Gladiators. Even to non-classical civ people, gladiators are a draw. I reflected on this, along with why I love museums and why the science and history museum is so dimly lit, as we walked up to the exhibit. The dim lighting puts one in the mood for reflection, for imagination, for stretching ones mind. The first thing we saw was an actor in the costume of a retiaurius (net and trident man).
Actually, I wasn’t sure he was real at first. Could he be just a really realistic simulation? No. Tempted to ask a him question, I refrained, thinking that it might be rude: I know no etiquette for approaching a live model at an exhibit of historical artifacts. My initial uncertainty about whether he was real or a moving statue was an excellent way to prepare to enter the exhibit.
Passing through an arch, we entered a small display on Roman hunting traditions, then a larger room with drawings of and stone fragments from the Collosuem. I’ve been there in actual life, a huge structure bearing up through the ages, its antiquity sitting like a heavy weight, immense, and at the same time, it wears the veneer of the modern day in the air conditioned and glassed-in ticket booth and the cars speeding by. The fragments in the exhibit, on the other hand, are mostly drawn from the bastulades where the audience would file into the amphitheater through stairs from below. A dragon’s head, a cornucopia, the carvings are of another era. As I stare at them, I reflect that although the interest in the violent and dramatic is no different in our current day, in the Colloseum there was nothing virtual. The blood was a real as the stone of the stairwells.
As I stare at the blocks, I feel as if the impressions drawn from movies like Gladiator and Ben Hur are falling away, and I am “communing with the stones.” The stones can speak, but you have to know how to listen. Whereas in movies, a story is fed to you bit by bit, and if the average man can’t follow along, the movie is a failure, with ancient relics, you have to construct the story, and you have to maintain in yourself a reflective spirit. Others give you information, but you are the one who creates your belief. I sat in the room with the stones for some time, thinking of Ovid who once wrote an essay about how to pick up unattached women at the Colosseum. I thought about the wild beasts that are pictured in mosaics along the walls, tigers, boars, and lions. I imagined history: A young woman wearing a stolla put her hand on the dragon head carved to my right, and walked up the stairs to take her seat.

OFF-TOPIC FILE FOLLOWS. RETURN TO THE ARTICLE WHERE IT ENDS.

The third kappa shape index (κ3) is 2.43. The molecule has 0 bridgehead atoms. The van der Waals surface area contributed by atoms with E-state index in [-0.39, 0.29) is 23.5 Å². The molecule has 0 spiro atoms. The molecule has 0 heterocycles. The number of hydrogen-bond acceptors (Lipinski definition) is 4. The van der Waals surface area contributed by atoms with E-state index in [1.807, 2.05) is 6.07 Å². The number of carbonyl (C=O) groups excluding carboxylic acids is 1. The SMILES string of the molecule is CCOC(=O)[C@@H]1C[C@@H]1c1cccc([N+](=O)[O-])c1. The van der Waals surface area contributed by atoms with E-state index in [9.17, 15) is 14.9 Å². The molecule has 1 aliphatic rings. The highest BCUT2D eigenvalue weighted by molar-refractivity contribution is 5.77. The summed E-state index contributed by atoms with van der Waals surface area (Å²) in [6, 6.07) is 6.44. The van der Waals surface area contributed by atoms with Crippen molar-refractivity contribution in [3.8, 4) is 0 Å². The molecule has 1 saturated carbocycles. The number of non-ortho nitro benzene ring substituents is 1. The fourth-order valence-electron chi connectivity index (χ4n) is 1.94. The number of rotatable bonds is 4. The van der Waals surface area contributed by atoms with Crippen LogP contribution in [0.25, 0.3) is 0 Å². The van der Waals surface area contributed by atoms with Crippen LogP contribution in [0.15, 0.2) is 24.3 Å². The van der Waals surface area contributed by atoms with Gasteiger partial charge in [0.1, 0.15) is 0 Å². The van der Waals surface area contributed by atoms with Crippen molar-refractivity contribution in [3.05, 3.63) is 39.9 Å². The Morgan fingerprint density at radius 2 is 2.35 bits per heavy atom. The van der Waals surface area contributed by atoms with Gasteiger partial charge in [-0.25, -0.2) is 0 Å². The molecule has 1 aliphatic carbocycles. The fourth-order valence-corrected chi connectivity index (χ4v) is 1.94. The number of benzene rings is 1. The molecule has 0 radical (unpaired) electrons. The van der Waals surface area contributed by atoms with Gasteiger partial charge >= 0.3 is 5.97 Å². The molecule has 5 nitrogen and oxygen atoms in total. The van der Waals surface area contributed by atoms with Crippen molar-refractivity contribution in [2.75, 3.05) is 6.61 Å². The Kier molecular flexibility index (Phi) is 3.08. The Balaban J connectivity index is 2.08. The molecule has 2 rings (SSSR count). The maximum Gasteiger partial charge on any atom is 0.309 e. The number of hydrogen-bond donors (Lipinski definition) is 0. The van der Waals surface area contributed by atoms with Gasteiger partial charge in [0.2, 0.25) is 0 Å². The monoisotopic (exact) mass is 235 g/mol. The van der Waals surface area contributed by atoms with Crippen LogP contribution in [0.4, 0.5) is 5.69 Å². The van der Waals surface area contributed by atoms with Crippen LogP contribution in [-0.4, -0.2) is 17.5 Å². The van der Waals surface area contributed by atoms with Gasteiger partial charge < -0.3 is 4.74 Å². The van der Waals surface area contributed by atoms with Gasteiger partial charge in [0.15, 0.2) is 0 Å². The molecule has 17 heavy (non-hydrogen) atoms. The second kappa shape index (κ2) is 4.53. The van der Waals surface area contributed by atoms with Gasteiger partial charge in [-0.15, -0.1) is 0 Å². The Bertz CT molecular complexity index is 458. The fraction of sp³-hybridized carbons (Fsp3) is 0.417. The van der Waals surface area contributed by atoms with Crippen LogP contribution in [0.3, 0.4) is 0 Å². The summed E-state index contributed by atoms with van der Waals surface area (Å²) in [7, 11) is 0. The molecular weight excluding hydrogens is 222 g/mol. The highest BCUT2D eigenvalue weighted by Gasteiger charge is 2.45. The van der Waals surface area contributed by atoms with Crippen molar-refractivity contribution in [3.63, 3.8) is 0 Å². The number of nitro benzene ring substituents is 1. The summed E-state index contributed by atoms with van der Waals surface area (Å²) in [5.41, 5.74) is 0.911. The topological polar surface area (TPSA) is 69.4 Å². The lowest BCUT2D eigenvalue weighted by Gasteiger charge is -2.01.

In the next room we “visit” the ludus, the training camp of the gladiators. The coach or trainer is the lanista, and he is a cross between a football coach and an overseer of slaves, because most of the men are bondsmen and prisoners. Bowls from which the gladiators ate their gruel, and a picture of a mosaic of the dinner before the fight, a kind of combination cast party and last supper, catch my interest. And then I go on to the next room.
Here are marble statues of editors (producers of gladiatorial games) and the armor of the gladiators themselves, dressed according to gladiatorial traditions of form and function: the Provacatour, the Retriarius, the Thracian, the Secutor, all have placards describing their weapons and armaments. The cards at this point seem like author intrusion to me now, but of course they are necessary, since the artifacts have been removed from where they were found. The ultimate historical museum experience would be going to a dig, I surmise.
This Roman culture is like ours in wealth. They had exceeded meeting basic needs, and had gone on to indulgence, entertainment, spectacle. And then they met the ancient desire for death. Thanatos, the Greeks called it. The gladiator’s helmet is the intersection of myth and Thanatos. It is in the Retiarius’ net too, and in the intricate bronze sandal from a statue of a legionary.
I stop and stare at the closed and latched helmets which literally locked the head in. The round grids over the eyes give the helmet the look of a human fly. Over the crown are mythic figures. It is worked with such care, this could not be the helmet of a single man. It would have belonged to the ludus. It would have been worn by several, by many. The gladiator would put in on, say his prayers (to a pagan god) and go and face potential death. I look again at the helmet, seeking an answer: how do you do that? How do you face such a desperate fight?
When there’s no other way, you do what you have to. The gladiator reminds us of this. And this, win or lose, makes him a hero. He is an alter-ego to the Roman woman ascending the stairs of the Colosseum, to the museum visitor who stops and stares at ancient armor. He is what Jung would call an archetype, a hero, and reflection piece so powerful that he can still draw people 2000 years after he died, and even though they don’t know his name or whether he won or lost. Perhaps that lack of story is part of the draw. It’s the reflection on the other, on the past, on the strange and unbelievable, but also to the fact that you have to make your own story in your mind, that draws us to the spectacle in the first place.
Conclusion? First rate exhibit. Thanks to the organizers for an excellent hour’s reflection.